(Editor’s note: Joe Kirby of Sioux Falls recently joined the South Dakota bogosphere with his blog SIOUXFALLSJOE.COM. We share one of his posts here with our best wishes for success in his endeavour.)
As a lifelong Republican and casual observer of South Dakota politics, I had a nagging feeling for several years that something was not working right. I heard reports about the Republican convention this year and it started to roll in.
Our 20th century electoral system allowed a small right-wing faction to have outsized influence on political dialogue in our state. Recognizing this, I think we would be wise to modernize our electoral system to include more South Dakotans in the process.
The Republican convention would have been a fiasco
Reports from the Republican State Convention this summer are concerning. A small but effective right-wing element of the party got its vote and nearly disrupted the plans of the complacent majority.
The outgoing Secretary of State was surprisingly dumped for bogus reasons. The outgoing lieutenant-governor almost suffered the same fate, but for some last-minute political maneuverings. And Marty Jackley’s attempt to return to the Attorney General’s office was also nearly hijacked.
I imagine some conservative Republican office holders (Noem and Thune) scratching their heads wondering how they suddenly became “liberals”.
Our electoral system was established in a different era, with different realities
Decades ago, the Republican and Democratic parties were all that mattered in South Dakota politics. Both could present eligible candidates. While Republicans were overwhelmingly dominant, Democrats were certainly relevant with leaders like Daschle, Johnson, Herseth Sandlin and McGovern. Independents and third parties were not so important.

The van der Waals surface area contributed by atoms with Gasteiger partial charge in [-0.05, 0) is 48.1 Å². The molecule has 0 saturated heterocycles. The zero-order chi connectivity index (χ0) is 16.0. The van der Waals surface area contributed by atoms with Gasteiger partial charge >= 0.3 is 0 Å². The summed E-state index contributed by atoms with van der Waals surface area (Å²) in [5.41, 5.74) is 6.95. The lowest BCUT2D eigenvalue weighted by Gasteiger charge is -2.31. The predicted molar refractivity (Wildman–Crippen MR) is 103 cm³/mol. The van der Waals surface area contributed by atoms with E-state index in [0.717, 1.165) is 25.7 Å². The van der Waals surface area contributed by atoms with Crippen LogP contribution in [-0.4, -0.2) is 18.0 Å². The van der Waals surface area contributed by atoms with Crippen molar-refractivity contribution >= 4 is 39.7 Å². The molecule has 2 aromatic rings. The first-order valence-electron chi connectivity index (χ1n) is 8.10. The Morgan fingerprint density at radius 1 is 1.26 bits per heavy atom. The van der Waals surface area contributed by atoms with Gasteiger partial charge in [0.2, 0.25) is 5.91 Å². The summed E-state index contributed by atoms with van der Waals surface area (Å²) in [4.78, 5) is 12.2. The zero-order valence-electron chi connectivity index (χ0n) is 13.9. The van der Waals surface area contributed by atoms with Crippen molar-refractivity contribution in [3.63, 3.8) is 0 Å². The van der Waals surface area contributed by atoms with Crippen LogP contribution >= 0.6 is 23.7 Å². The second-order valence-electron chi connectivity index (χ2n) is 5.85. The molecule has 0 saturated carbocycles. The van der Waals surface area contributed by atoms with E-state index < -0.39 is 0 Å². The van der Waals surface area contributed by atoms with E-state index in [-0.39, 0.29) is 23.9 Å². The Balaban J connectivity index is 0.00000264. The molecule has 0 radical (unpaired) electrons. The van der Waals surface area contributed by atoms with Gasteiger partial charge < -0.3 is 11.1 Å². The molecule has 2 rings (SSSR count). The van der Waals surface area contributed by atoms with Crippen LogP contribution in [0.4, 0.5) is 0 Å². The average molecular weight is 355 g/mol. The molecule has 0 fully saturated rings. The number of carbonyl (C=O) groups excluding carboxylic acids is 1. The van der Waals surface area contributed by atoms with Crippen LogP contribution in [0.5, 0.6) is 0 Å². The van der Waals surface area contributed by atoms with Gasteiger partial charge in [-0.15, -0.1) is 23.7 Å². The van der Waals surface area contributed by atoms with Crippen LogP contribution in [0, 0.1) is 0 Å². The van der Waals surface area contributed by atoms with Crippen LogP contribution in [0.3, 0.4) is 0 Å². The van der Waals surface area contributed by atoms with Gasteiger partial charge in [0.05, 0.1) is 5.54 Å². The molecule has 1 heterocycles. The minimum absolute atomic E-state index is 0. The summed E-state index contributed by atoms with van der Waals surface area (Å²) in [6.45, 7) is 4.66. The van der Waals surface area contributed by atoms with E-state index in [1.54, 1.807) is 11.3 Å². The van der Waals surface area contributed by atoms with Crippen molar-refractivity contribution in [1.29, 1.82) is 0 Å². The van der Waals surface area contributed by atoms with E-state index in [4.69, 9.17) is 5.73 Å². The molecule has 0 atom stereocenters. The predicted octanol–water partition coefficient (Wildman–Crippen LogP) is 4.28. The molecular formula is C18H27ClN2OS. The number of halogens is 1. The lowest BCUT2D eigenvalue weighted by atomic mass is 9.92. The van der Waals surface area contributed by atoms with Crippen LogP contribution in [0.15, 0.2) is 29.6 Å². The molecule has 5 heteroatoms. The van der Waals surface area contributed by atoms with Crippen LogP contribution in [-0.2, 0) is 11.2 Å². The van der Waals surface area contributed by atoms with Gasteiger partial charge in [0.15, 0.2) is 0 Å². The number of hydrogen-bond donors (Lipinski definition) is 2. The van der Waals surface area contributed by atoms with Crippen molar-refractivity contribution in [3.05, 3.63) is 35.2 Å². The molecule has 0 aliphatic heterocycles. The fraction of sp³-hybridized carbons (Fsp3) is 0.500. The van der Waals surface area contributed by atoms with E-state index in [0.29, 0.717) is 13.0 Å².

Over time, the two parties put themselves in charge of the state electoral system to the exclusion of all others. Maybe that made sense at the time, because they could watch each other and balance things out.
Eventually, the Democratic Party’s influence in the state waned as the National Democrats moved to the left. As the number of party voters in the state decreased, the number of independent voters increased.
The number of independent voters on the rise
Today, 49% of registered voters in South Dakota have chosen to be labeled as Republicans. That number is likely inflated by the fact that non-Republicans are motivated to register as Republicans if they want their vote to make a difference. The wisest political advice you can get in South Dakota these days is “whatever your political philosophy is, you might as well register as a Republican so you can have a meaningful voice in elections.” Some are ready to do so, while others naturally refuse to compromise.
Twenty-six percent of South Dakota voters bravely registered as Democrats, knowing that means they can make no difference in the selection of our elected representatives. And 24% chose not to affiliate with any of the parties. This number appears to be low based on national trends.
According to a recent Gallup poll, 43% of voters in the United States now consider themselves independent. Young people, in particular, refuse to choose between the two political parties which they find reprehensible.
Independent voters are second-class citizens in South Dakota
While the political landscape has changed in South Dakota, the mechanics of our elections have not. But no one seems to dispute that. Most South Dakotans accept the legacy electoral system as is. It’s familiar. We know how it works. And we know we end up with Republican winners anyway. But we should at least understand its shortcomings and what they might cost us.